Verstappen Has Some Ideas Which He Thinks Will Improve Formula 1

Verstappen Has Some Ideas Which He Thinks Will Improve Formula 1

Max Verstappen has listed a series of changes he'd like to see the sport make which he believes would make the racing better

Everyone has their own ideas of what changes they’d make in order to improve Formula 1 - reintroducing refuelling, a tyre war, more DRS zones, fewer DRS zones, a race at the Nordschleife, a race on the moon, a third Mercedes driven by Pastor Maldonado - you name it, chances are someone has suggested it.

It’s always interesting to hear what the drivers have to say when it comes to changing things, though. After all, they’re the ones in the driving seat and the people best placed to know what it would take to improve the racing - yet bizarrely, between them, the FIA, the teams and the commercial rights holder, they’re often the group most overlooked for input. Speaking at a recent event for personal sponsor Jumbo in the Netherlands, Verstappen listed four key areas which he’d like to see changed.

The tyres

(c) Pirelli
(c) Pirelli

Pirelli’s tyres have been a constant source of discontent pretty much since the Italian manufacturer returned to F1 as the sole supplier in 2011. They’ve either been too durable or not durable enough, depending on the year, but for a while now the drivers have been saying they play a key factor in preventing overtaking. Verstappen is one of them, saying:

“At the moment [the tyres] are very sensitive and quickly overheat. Then you will slide more and it is hard to follow others. So it is hard to fight during a race. DRS helps to get closer, but in the end I do not want to depend on that.

“Also after a quick lap you have to slow down to be able to do another one, because the tyres have to cool down and that takes way to long. It is the same during the race. You have to stay in a certain limit, otherwise the tyres overheat. I would like to drive a lot faster.”

So, more consistent tyres - which is interestingly a very different thing to the life of the tyre. Maybe if we could get tyres that drivers can push hard on but in which the durability isn’t affected by heat - in other words, high tyre wear, but low thermal degradation - then drivers and fans would both be satisfied.

Engines

(c) Daimler
(c) Daimler

Well, he’s a Red Bull driver, so of course Max is going to say that engines - or rather, power units - need more parity! Even though Honda seems to have been a step up for Red Bull, the fact is that Mercedes and Ferrari still have the edge and that if there was less of a gap in this area it would bring other areas of development on the cars more into focus. He continued:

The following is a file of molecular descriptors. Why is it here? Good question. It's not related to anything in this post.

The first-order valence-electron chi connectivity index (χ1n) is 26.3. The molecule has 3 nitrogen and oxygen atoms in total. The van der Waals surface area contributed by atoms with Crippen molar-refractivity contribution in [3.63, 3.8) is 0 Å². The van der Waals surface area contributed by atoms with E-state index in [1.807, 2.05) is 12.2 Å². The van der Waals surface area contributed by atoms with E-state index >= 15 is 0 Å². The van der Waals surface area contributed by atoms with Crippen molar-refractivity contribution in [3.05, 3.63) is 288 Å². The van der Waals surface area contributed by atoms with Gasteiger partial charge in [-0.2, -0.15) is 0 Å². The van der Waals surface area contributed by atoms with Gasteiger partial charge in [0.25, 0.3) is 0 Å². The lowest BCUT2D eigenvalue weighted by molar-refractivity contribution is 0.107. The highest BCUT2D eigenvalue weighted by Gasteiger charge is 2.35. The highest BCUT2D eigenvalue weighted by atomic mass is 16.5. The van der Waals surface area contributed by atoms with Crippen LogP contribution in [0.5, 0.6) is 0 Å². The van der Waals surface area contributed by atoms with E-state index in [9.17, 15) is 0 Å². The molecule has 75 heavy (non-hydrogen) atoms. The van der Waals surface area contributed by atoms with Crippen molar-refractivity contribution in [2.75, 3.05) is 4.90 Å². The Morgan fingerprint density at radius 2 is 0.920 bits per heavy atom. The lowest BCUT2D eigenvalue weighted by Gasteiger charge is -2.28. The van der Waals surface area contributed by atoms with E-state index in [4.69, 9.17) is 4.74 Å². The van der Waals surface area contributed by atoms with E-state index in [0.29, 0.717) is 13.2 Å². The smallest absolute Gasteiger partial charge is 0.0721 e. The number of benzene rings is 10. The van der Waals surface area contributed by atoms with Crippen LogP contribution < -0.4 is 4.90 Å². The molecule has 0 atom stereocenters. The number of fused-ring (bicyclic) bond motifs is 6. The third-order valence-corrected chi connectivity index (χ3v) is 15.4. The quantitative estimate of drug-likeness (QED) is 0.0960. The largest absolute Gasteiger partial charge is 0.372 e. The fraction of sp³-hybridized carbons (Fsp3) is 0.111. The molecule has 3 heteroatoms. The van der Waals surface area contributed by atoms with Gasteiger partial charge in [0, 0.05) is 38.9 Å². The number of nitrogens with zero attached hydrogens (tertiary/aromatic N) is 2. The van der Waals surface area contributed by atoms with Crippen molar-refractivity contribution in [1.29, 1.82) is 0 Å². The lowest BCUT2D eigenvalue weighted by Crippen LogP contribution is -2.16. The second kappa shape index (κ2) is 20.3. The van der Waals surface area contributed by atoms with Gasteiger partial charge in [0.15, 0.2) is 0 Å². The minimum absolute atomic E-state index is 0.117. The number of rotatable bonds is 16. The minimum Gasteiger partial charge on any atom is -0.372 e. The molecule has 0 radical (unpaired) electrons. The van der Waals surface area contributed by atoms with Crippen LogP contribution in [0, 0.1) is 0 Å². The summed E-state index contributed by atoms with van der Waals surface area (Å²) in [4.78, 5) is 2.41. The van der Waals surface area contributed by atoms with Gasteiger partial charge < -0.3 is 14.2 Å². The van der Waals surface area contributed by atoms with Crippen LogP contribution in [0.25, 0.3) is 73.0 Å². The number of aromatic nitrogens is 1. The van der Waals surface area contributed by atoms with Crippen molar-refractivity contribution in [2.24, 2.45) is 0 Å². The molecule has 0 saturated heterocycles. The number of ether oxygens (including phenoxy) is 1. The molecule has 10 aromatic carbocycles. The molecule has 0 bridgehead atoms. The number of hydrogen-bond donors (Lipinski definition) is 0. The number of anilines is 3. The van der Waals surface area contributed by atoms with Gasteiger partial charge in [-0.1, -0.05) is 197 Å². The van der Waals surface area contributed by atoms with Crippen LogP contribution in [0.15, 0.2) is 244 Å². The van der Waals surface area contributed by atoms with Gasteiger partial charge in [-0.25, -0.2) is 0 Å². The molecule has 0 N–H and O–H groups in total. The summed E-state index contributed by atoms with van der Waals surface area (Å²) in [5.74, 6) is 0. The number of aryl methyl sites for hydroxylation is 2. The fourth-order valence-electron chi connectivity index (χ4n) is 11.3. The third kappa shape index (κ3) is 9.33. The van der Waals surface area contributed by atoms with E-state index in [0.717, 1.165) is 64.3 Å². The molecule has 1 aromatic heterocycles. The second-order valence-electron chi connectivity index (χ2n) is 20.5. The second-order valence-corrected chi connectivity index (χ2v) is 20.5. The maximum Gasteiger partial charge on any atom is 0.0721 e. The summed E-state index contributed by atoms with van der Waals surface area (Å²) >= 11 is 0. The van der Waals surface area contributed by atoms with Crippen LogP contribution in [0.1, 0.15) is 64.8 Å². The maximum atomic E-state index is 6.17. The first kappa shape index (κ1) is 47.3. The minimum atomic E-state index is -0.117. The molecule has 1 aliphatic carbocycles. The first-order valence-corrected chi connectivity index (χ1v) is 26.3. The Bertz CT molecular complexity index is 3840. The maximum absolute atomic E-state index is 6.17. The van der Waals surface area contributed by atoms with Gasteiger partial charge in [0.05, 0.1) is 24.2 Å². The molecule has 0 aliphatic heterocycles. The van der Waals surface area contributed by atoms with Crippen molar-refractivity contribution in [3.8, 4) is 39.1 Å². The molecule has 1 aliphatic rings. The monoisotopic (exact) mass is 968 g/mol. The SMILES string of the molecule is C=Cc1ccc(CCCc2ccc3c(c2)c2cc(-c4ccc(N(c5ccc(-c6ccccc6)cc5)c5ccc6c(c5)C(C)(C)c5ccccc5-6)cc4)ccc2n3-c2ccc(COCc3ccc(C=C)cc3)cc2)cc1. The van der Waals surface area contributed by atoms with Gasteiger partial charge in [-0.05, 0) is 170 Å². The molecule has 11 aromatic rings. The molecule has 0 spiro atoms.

“We also should be less dependent on the engines. At the moment there is too much of a difference between the engines. In the last couple of years the championship was mostly won by the team with the best engine. Generally you should keep that difference between the 20 or 30 horsepower.”

Mercedes has indeed won every title in the hybrid era and in the first few years the power unit played a huge part in that. But since 2017, Ferrari has been much closer, and even Honda has pulled in the gap over the last year - and will surely continue to do so. What Max is really saying here is that Red Bull’s strength is its aero department, so naturally the team would gain more than others if there was some semblance of power unit parity.

Aerodynamics

The 2009-2016-spec cars weren't exactly pretty, but you can't deny that they allowed for some exceptional on-track action. (c) Red Bull Content Pool
The 2009-2016-spec cars weren't exactly pretty, but you can't deny that they allowed for some exceptional on-track action. (c) Red Bull Content Pool

In 2017 the aero rules changed to make the cars faster and more engaging to drive, but at the potential cost of raceability. Sure, the current cars are up there with the fastest F1 cars ever, but what good is that if the window for them to work perfectly in is so narrow? Interestingly, Verstappen went against what you’d think an F1 driver might say in that he wouldn’t mind if the cars were actually a bit slower:

“Regarding the aerodynamics, it does not have to go as fast for me. As long as we can race each other better. Or when you touch someone and something breaks off, that it will not cost half a second per lap. Now when you drive a little too fast over a kerb, half the bottom of your car breaks off and that is not what you want.”

It’s kind of a fair point. Although the complex aero on the current gen of cars hasn’t made overtaking impossible, it has made the cars incredibly sensitive, and the sheer size of them is something drivers have said is harmful to the racing. This is potentially going to be rectified with the 2021 regulations - is it the right move?

Closer teams

(c) Pirelli
(c) Pirelli

Something surely everybody wants to see is a grid full of reasonably competitive cars, as opposed to the current situation of ‘The Big Three’, ‘The Rest’, and ‘Williams’. Verstappen realises this isn’t a particularly good thing, saying:

“Finally, the difference between the teams are too big. You have the three top teams: Mercedes, Ferrari and Red Bull. But the difference from the third to the fourth team is almost a second, the is a big difference. I think the races would be much prettier if we could bring that all a bit close together.”

Of course, nobody wants to see F1 become anything like a spec-series - which would be the easiest way to achieve that - but finding a way for some of the midfield teams to at least have a hope of being competitive against the vast budgets of the top three teams would only be a positive. Here’s hoping Liberty Media can achieve that - whether or not it’s through a cost cap remains to be seen.

Do you agree with Verstappen? Let us know your thoughts in the comments.